“He who has less in life should have more in law” has been popularized by the late Philippine president Ramon Magsaysay as far as the constitutional social justice principle is concerned.
The pending Magna Carta for Filipino Seafarers should be the translation into reality of Magsaysay’s wisdom.
The original Magna Carta, short for “Magna Carta Libertatum,” or “the Great Charter of the Liberties,” is one of the most famous documents in the world.
Originally issued by King John of England as a practical solution to the political crisis he faced in 1215, the Magna Carta established for the first time the principle that everybody, including the king, is subject to law. It deals with specific grievances relating to his rule.
Some of Magna Carta’s core principles are echoed in the United States Bill of Rights (1791) and in many other constitutional documents around the world, as well as in the Universal Declaration of Human Rights (1948) and the European Convention on Human Rights (1950).
Lord Alfred Thompson Denning, a famous English lawyer and judge, described it as “the greatest constitutional document of all times – the foundation of the freedom of the individual against the arbitrary authority of the despot.”
The first version of the Magna Carta for Filipino Seafarers was the by-product of the first National Seafarers Conference held in 2002 at the Manila Hotel. It was organized by the Stella Maris Philippines in coordination with the Office of Senator Ramon Magsaysay Jr.
Years later, several versions were filed by legislators that considered legal developments both locally and internationally, including the Maritime Labour Convention of 2006 (MLC 2006), also known as the Seafarers’ Bill of Rights and the fourth pillar of international maritime law.
The MLC2006 establishes minimum working and living standards for all seafarers working on ships flying the flags of ratifying countries. The Philippines was the 30th state that deposited its instrument of ratification on August 20, 2012.
The proposed Magna Carta seeks to implement the standards set by MLC2006 to ensure protection of the rights and welfare of Filipino seafarers by recognizing their rights, instituting mechanisms for its enforcement. Nowhere in MLC is any mention of an escrow.
Legislative bodies are called upon to be vigilant in their time-honored duty to protect labor.
The Magna Carta should be for the Filipino Seafarers, not for those whom the law sought to protect them from abuses and violations of their rights.
Through restrictive provisions of the seafarers employment contract, claims for disability and death compensation became a legal battleground, especially in instances when seafarers do not receive full compensation that they are legally entitled to have.
Such emergence of cases is attributable to the fact that the seafarer’s employer does not hesitate to harness its immense resources to limit its liability.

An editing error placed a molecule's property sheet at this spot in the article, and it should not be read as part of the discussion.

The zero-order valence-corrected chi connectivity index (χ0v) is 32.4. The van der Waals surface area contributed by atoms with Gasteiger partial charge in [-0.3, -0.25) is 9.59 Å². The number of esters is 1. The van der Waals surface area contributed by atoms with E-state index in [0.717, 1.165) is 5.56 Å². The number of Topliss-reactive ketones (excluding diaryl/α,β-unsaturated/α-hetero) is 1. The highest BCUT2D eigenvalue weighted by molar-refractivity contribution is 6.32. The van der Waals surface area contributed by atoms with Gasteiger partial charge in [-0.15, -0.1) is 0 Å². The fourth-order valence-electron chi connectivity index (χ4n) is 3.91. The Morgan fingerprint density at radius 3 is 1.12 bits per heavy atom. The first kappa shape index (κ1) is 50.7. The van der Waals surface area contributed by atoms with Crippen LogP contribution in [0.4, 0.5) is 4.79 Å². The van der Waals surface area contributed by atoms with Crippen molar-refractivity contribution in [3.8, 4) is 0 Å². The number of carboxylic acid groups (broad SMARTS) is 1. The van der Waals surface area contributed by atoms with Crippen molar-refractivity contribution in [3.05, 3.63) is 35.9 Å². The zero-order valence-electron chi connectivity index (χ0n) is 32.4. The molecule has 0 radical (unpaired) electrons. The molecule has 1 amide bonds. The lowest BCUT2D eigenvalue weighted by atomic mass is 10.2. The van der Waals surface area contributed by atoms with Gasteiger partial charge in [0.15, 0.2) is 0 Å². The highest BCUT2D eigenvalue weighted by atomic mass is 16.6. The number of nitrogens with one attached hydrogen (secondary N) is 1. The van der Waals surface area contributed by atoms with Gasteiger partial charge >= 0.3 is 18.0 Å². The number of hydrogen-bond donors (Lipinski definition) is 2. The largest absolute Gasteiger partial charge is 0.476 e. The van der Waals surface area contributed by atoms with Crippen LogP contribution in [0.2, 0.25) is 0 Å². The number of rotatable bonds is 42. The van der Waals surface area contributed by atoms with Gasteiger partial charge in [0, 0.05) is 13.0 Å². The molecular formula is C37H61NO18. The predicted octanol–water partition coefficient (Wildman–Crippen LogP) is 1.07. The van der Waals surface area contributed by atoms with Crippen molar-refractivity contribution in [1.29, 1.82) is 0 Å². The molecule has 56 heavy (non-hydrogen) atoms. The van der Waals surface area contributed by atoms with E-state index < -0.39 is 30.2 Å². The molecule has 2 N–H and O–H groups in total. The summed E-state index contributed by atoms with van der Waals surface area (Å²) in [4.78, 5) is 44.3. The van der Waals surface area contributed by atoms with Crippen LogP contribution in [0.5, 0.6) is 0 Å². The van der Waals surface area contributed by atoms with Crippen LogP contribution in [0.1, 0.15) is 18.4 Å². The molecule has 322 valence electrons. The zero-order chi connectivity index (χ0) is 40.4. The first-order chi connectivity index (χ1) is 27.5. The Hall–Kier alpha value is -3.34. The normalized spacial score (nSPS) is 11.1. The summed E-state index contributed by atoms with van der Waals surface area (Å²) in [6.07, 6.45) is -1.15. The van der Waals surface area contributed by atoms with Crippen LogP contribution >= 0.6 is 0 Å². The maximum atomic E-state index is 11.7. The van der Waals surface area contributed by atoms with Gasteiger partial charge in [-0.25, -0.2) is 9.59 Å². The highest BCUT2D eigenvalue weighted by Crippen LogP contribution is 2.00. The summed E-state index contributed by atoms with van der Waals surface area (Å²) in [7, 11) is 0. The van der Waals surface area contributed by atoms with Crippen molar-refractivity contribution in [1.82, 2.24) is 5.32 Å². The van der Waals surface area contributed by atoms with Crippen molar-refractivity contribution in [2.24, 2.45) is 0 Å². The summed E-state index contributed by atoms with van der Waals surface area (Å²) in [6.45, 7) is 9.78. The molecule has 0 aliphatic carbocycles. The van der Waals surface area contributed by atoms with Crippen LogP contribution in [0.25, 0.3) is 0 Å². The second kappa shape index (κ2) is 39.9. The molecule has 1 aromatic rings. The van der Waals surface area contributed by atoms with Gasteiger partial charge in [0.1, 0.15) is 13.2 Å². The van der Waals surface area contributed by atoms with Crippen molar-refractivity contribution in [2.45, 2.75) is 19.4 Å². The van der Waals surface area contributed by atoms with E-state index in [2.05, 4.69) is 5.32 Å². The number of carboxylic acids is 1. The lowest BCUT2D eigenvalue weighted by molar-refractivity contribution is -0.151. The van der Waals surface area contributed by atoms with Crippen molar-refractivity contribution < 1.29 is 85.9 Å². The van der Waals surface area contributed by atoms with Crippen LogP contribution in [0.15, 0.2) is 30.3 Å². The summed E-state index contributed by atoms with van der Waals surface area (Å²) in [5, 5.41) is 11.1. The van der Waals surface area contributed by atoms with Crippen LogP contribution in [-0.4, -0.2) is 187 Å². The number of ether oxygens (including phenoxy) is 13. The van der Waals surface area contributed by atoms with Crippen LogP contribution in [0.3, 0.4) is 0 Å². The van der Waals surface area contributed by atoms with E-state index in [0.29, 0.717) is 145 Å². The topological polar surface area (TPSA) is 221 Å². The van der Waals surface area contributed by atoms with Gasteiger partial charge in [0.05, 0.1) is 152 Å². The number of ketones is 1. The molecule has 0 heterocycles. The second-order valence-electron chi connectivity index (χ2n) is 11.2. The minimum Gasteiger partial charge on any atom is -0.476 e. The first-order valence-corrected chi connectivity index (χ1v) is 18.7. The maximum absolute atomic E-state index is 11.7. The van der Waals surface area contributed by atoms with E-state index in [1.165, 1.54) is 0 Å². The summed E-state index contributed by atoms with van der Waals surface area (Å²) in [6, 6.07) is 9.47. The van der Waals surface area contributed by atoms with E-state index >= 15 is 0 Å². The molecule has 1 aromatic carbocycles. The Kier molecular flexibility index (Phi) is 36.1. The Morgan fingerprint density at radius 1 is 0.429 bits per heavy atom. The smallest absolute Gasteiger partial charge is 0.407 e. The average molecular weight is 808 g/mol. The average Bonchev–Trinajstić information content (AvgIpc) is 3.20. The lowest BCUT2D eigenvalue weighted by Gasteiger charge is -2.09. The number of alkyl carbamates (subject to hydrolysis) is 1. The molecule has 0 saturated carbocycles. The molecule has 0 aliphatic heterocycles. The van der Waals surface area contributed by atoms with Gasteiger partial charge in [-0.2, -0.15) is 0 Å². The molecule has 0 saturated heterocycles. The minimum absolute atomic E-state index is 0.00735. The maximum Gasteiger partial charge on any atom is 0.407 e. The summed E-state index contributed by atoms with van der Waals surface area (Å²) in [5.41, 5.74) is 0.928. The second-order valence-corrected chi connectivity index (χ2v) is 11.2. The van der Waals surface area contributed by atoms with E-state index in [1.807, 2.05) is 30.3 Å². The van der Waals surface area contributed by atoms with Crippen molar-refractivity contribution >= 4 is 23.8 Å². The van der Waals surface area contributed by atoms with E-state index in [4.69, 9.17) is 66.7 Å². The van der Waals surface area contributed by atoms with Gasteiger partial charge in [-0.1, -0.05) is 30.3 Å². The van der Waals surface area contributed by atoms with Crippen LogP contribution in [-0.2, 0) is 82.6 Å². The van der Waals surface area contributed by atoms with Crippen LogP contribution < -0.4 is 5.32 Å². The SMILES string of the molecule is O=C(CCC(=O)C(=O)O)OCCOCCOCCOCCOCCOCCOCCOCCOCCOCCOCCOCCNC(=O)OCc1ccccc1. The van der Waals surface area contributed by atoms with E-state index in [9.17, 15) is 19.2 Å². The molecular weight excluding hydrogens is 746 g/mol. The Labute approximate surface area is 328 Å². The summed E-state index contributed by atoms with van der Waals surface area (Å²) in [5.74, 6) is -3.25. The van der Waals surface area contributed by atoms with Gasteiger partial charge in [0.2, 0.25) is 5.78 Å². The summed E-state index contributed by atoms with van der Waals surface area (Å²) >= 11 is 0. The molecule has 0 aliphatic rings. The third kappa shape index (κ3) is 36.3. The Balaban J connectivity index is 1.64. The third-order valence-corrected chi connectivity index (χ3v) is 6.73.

Manning agencies argued that the “proliferation of labor cases pose a threat to international employment of Filipino seafarers” linked with ambulance chasing.
In Vir-Jen Shipping vs NLRC, (G.R. No. L-58011 November 18, 1983), the Supreme Court downplayed the employers’ position that labor cases “would be killing the hen which lays the golden eggs,” which it noted as the “same argument that have greeted every major advance in the rights of the workingman.”
They had consistently used the phrase “balancing the interest of the seafarer and the company.” But they are throwing off-balance the already imbalanced legal battle on seafarers claims.
Every labor dispute is a David and Goliath battle: the worker on one side and the management on the other.
The “balance of scale” will tilt more to capital as this will protect the business interest of the manning agencies and their principal rather than the seafarers themselves.
“Seafarers’ claims for disability benefits should not be considered unreasonable and impelled by nothing but greed but rather, justified by their health considerations and a natural desire of every person to preserve his life for as long as possible. For being human, seafarers should not be penalized (UPL v. Beseril , GR 165934, April 12, 2006).
The magna carta should expand, and not limit, the seafarers rights.
A provision that will adversely affect a seafarer’s cause in whatever manner or nature has no place in a legal document that should be for their protection in the first place.
The escrow provision is repugnant to the Constitution because it undermines the mandate to protect the rights of overseas workers and to promote their welfare when it prejudices them the speedy avenue to receive the fruits of the legal battle.
Atty. Dennis R. Gorecho heads the seafarers’ division of the Sapalo Velez Bundang Bulilan law offices. For comments, e-mail [email protected], or call 09175025808 or 09088665786
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